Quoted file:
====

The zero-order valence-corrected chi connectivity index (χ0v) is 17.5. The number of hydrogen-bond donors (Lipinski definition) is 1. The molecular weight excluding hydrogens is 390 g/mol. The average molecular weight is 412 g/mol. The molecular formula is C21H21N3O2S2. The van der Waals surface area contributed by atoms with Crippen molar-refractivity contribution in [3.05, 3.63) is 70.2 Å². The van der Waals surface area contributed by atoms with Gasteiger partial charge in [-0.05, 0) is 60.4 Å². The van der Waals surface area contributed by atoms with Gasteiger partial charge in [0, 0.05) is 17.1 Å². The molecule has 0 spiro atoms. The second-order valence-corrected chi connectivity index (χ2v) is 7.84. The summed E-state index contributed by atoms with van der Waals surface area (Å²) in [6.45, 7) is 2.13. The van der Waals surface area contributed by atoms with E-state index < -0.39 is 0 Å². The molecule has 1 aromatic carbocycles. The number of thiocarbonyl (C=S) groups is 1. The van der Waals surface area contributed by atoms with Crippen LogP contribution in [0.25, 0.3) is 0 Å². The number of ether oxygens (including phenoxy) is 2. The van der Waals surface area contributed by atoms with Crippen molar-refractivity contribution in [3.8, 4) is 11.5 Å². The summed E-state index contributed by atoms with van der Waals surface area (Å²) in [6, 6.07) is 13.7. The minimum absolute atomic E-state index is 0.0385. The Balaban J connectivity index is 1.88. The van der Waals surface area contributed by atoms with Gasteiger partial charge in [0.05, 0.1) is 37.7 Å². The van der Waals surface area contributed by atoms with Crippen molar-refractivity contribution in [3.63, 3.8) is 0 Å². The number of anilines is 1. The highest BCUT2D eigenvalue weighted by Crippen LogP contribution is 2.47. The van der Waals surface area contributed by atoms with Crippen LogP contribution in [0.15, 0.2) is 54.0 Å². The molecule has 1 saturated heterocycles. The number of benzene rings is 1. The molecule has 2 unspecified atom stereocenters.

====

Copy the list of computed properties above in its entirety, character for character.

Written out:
The zero-order valence-corrected chi connectivity index (χ0v) is 17.5. The number of hydrogen-bond donors (Lipinski definition) is 1. The molecular weight excluding hydrogens is 390 g/mol. The average molecular weight is 412 g/mol. The molecular formula is C21H21N3O2S2. The van der Waals surface area contributed by atoms with Crippen molar-refractivity contribution in [3.05, 3.63) is 70.2 Å². The van der Waals surface area contributed by atoms with Gasteiger partial charge in [-0.05, 0) is 60.4 Å². The van der Waals surface area contributed by atoms with Gasteiger partial charge in [0, 0.05) is 17.1 Å². The molecule has 0 spiro atoms. The second-order valence-corrected chi connectivity index (χ2v) is 7.84. The summed E-state index contributed by atoms with van der Waals surface area (Å²) in [6.45, 7) is 2.13. The van der Waals surface area contributed by atoms with E-state index < -0.39 is 0 Å². The molecule has 1 aromatic carbocycles. The number of thiocarbonyl (C=S) groups is 1. The van der Waals surface area contributed by atoms with Crippen LogP contribution in [0.25, 0.3) is 0 Å². The number of ether oxygens (including phenoxy) is 2. The van der Waals surface area contributed by atoms with Crippen molar-refractivity contribution in [3.8, 4) is 11.5 Å². The summed E-state index contributed by atoms with van der Waals surface area (Å²) in [6, 6.07) is 13.7. The minimum absolute atomic E-state index is 0.0385. The Balaban J connectivity index is 1.88. The van der Waals surface area contributed by atoms with Gasteiger partial charge in [0.05, 0.1) is 37.7 Å². The van der Waals surface area contributed by atoms with Crippen molar-refractivity contribution in [3.63, 3.8) is 0 Å². The number of anilines is 1. The highest BCUT2D eigenvalue weighted by Crippen LogP contribution is 2.47. The van der Waals surface area contributed by atoms with Crippen LogP contribution in [0.15, 0.2) is 54.0 Å². The molecule has 1 saturated heterocycles. The number of benzene rings is 1. The molecule has 2 unspecified atom stereocenters.